Phoebe McCausland

4 November 1816–
Windsor, Kennebec, Maine, United States

The Life of Phoebe

When Phoebe McCausland was born on 4 November 1816, in Windsor, Kennebec, Maine, United States, her father, Benjamin McCausland, was 21 and her mother, Temperance Glidden, was 25. She married Thomas McCausland or McCauslin on 21 December 1834, in Pittsfield, Somerset, Maine, United States. They were the parents of at least 3 sons and 6 daughters. She lived in Detroit, Somerset, Maine, United States for about 20 years.

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Family Time Line

Thomas McCausland or McCauslin
1810–
Phoebe McCausland
1816–
Marriage: 21 December 1834
Sarah Jane McCausland
1834–1871
Celia McCausland or McCauslin
1837–
John Warren Mcausland
1837–1911
William T. McCausland or McCauslin
1840–1927
Franklin McCausland or McCauslin
1843–1927
Cornelia McCausland
1852–
Maria E McCausland
1854–1927
Anna McCausland
1856–
Ann McCausland
1858–

Spouse and Children

    Thomas McCausland or McCauslin

    Male1810–Male

    Female1816–Female

MARRIAGE
21 December 1834
Pittsfield, Somerset, Maine, United States
children

(9)

    Female1834–1871Female

    Celia McCausland or McCauslin

    Female1837–Female

    John Warren Mcausland

    Male1837–1911Male

    William T. McCausland or McCauslin

    Male1840–1927Male

    Franklin McCausland or McCauslin

    Male1843–1927Male

+4 More Children

Parents and Siblings

siblings

(8)

+3 More Children

World Events (8)

1819 · Panic! of 1819

Age 3

With the Aftermath of the Napoleonic Wars the global market for trade was down. During this time, America had its first financial crisis and it lasted for only two years.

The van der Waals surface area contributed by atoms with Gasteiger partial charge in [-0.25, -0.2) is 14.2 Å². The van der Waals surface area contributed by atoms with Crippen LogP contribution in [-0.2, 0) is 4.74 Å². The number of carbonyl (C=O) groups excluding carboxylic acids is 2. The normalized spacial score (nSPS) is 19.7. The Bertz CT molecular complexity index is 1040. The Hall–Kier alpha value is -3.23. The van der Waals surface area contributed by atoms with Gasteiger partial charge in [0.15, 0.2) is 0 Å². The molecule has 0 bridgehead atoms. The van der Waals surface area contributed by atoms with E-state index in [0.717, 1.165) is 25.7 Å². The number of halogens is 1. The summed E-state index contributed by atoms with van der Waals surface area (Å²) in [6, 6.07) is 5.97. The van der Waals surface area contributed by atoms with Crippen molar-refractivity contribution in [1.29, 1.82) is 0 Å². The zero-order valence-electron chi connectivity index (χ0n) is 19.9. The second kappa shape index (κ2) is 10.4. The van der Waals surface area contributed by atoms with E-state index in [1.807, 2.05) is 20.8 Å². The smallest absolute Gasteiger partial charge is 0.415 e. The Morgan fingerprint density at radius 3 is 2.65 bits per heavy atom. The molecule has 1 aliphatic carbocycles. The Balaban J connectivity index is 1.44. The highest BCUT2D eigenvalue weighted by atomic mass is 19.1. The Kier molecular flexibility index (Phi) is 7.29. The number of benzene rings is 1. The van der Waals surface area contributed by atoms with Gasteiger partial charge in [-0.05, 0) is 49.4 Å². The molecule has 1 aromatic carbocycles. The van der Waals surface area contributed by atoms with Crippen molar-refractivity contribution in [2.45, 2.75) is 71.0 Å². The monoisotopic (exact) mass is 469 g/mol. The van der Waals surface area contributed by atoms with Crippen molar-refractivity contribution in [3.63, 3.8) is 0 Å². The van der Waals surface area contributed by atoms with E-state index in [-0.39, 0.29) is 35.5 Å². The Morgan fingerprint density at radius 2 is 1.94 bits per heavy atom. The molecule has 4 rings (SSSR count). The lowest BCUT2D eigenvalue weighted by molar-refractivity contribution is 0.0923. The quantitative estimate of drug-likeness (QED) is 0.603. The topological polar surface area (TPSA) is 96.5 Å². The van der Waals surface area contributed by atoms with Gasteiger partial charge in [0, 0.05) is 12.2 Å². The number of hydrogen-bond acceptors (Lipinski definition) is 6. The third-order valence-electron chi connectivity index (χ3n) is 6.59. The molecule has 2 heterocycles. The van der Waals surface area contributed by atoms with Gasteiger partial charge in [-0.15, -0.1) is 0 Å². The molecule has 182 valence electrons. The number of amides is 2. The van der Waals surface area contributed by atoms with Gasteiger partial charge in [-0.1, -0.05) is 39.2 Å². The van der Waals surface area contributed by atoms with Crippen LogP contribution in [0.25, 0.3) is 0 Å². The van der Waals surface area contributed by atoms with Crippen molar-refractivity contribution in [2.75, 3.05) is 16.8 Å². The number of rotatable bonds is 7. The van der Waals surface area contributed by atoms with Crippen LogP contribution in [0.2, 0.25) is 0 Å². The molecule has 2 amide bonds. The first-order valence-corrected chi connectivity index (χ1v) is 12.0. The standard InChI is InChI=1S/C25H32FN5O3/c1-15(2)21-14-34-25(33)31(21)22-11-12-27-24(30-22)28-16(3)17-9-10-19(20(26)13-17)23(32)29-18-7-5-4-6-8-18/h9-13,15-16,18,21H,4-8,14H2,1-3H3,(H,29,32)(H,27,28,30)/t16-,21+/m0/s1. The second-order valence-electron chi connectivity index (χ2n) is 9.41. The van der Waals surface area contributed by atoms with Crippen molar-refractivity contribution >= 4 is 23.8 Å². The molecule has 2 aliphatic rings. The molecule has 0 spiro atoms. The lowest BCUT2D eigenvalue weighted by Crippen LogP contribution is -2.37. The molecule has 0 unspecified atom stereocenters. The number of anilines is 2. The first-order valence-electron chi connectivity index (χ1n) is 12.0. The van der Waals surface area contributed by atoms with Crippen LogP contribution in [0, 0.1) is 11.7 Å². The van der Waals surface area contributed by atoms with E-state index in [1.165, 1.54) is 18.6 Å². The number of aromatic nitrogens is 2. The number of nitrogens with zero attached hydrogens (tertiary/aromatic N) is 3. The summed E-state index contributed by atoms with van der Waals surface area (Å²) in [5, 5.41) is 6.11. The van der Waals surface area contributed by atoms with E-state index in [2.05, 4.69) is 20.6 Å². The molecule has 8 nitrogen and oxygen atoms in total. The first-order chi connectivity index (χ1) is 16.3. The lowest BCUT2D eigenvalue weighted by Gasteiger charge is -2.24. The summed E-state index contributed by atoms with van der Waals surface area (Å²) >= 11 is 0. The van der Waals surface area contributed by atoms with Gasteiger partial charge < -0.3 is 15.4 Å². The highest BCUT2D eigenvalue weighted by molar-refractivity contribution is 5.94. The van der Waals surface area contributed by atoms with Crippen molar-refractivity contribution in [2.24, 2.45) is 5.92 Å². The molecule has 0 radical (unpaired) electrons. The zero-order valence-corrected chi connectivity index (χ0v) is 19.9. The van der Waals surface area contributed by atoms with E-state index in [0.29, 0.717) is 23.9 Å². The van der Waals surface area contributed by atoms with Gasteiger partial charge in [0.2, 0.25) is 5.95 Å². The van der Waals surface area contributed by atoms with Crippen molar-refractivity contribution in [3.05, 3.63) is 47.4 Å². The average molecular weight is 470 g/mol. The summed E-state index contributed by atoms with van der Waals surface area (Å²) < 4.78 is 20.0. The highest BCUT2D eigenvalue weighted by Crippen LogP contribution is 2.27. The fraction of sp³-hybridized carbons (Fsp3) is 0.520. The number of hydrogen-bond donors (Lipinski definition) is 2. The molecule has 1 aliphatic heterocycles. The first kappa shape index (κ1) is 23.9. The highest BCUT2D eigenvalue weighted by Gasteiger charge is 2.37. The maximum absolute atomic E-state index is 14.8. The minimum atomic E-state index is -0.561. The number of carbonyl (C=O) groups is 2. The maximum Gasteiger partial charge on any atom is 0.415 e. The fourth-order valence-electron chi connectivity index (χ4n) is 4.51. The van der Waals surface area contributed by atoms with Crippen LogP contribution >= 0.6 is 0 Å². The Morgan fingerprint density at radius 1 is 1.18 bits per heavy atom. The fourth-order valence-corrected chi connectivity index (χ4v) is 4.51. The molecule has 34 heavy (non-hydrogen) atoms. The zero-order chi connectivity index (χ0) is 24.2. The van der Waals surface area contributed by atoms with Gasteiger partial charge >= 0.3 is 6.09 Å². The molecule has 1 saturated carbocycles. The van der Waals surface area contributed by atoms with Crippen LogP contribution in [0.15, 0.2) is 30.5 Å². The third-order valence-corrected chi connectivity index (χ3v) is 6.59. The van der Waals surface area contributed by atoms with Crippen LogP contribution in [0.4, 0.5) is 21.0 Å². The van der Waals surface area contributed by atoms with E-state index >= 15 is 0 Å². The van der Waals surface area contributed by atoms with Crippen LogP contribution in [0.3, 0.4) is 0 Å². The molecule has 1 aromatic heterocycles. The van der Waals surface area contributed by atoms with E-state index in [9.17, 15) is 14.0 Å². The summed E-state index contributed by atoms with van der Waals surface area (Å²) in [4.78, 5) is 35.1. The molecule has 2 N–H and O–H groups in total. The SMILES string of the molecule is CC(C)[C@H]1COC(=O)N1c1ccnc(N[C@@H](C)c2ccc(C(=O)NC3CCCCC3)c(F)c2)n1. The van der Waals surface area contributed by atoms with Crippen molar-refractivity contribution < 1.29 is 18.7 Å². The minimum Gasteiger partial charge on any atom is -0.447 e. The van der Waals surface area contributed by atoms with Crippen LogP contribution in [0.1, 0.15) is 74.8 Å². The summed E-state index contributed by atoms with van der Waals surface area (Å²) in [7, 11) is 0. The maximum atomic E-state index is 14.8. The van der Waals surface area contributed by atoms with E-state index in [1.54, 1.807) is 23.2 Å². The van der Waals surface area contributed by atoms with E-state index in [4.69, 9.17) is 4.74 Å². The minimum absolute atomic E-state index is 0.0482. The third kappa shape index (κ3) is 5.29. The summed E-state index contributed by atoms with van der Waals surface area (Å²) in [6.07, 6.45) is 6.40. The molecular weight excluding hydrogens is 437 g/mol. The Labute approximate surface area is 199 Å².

1820

Age 4

Maine is the 23rd state.
1851 · First State to Attempt Prohibition

Age 35

"In 1851, Maine outlawed the sale of alcohol, allowing exceptions only for ""medicinal, mechanical, and manufacturing purposes"". This made Maine the first state to experiment with prohibition. Neal Dow, mayor of Portland, believed that alcohol was linked to slavery and was also convinced by the Christian temperance movement. Dow ran into problems later for his anti-immigration rhetoric against the Irish, and also for breaking his own prohibition laws; although not a designated ""purchaser"", Dow personally purchased alcohol to distribute to local doctors, violating a technicality. As the citizens turned against him, Dow eventually ordered soldiers to fire on protesters. This marked a sharp decline in Dow's political career, and the Maine Law was repealed by 1856. Aspects of the law would remain in tact, however, and ultimately paved the way for the 18th Amendment, which prohibited alcohol on the national level."

Name Meaning

Scottish and northern Irish: probably a variant of MacAuslan, which according to Black is an Anglicization of Mac Ausaláin ‘son of Absolom’, from the name of an early 13th-century cleric. However, there may rather be an underlying Gaelic personal name, possibly Caisealán, meaning ‘little one of the castle’.

Dictionary of American Family Names © Patrick Hanks 2003, 2006.

Possible Related Names

Sources (3)

  • Phoebe McCauslin in household of John W McCauslin, "United States Census, 1870"
  • Pheba Mc Auslin in household of Thomas Mc Auslin, "United States Census, 1860"
  • Phebe Mccansland in household of Thomas Mccansland, "United States Census, 1850"

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